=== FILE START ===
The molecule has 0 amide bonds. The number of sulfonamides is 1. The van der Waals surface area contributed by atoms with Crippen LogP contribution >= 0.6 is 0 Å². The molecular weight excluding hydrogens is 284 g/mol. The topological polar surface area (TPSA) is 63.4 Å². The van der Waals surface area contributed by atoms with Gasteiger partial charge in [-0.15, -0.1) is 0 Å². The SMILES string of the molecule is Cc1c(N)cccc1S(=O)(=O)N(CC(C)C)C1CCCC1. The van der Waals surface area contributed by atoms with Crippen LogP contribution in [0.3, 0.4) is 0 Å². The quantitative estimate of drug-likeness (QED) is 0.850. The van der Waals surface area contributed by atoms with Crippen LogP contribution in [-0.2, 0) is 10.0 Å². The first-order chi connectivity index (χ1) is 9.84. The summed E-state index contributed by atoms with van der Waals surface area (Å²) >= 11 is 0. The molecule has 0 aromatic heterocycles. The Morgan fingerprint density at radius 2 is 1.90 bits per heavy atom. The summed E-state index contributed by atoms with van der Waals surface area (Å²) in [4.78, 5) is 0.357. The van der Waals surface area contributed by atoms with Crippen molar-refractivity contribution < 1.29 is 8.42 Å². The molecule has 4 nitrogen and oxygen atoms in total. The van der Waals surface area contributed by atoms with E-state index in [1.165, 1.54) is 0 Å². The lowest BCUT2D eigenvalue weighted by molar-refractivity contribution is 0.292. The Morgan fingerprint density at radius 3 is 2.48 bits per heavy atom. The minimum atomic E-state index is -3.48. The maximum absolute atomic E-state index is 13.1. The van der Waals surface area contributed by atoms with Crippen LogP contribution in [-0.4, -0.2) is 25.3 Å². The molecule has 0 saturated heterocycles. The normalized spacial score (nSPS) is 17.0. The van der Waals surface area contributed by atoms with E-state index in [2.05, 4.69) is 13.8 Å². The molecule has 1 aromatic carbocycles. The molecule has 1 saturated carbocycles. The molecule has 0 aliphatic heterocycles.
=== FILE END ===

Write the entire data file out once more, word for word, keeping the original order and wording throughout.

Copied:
The molecule has 0 amide bonds. The number of sulfonamides is 1. The van der Waals surface area contributed by atoms with Crippen LogP contribution >= 0.6 is 0 Å². The molecular weight excluding hydrogens is 284 g/mol. The topological polar surface area (TPSA) is 63.4 Å². The van der Waals surface area contributed by atoms with Gasteiger partial charge in [-0.15, -0.1) is 0 Å². The SMILES string of the molecule is Cc1c(N)cccc1S(=O)(=O)N(CC(C)C)C1CCCC1. The van der Waals surface area contributed by atoms with Crippen LogP contribution in [0.3, 0.4) is 0 Å². The quantitative estimate of drug-likeness (QED) is 0.850. The van der Waals surface area contributed by atoms with Crippen LogP contribution in [-0.2, 0) is 10.0 Å². The first-order chi connectivity index (χ1) is 9.84. The summed E-state index contributed by atoms with van der Waals surface area (Å²) >= 11 is 0. The molecule has 0 aromatic heterocycles. The Morgan fingerprint density at radius 2 is 1.90 bits per heavy atom. The summed E-state index contributed by atoms with van der Waals surface area (Å²) in [4.78, 5) is 0.357. The van der Waals surface area contributed by atoms with Crippen molar-refractivity contribution < 1.29 is 8.42 Å². The molecule has 4 nitrogen and oxygen atoms in total. The van der Waals surface area contributed by atoms with E-state index in [1.165, 1.54) is 0 Å². The lowest BCUT2D eigenvalue weighted by molar-refractivity contribution is 0.292. The Morgan fingerprint density at radius 3 is 2.48 bits per heavy atom. The minimum atomic E-state index is -3.48. The maximum absolute atomic E-state index is 13.1. The van der Waals surface area contributed by atoms with Crippen LogP contribution in [-0.4, -0.2) is 25.3 Å². The molecule has 0 saturated heterocycles. The normalized spacial score (nSPS) is 17.0. The van der Waals surface area contributed by atoms with E-state index in [2.05, 4.69) is 13.8 Å². The molecule has 1 aromatic carbocycles. The molecule has 1 saturated carbocycles. The molecule has 0 aliphatic heterocycles.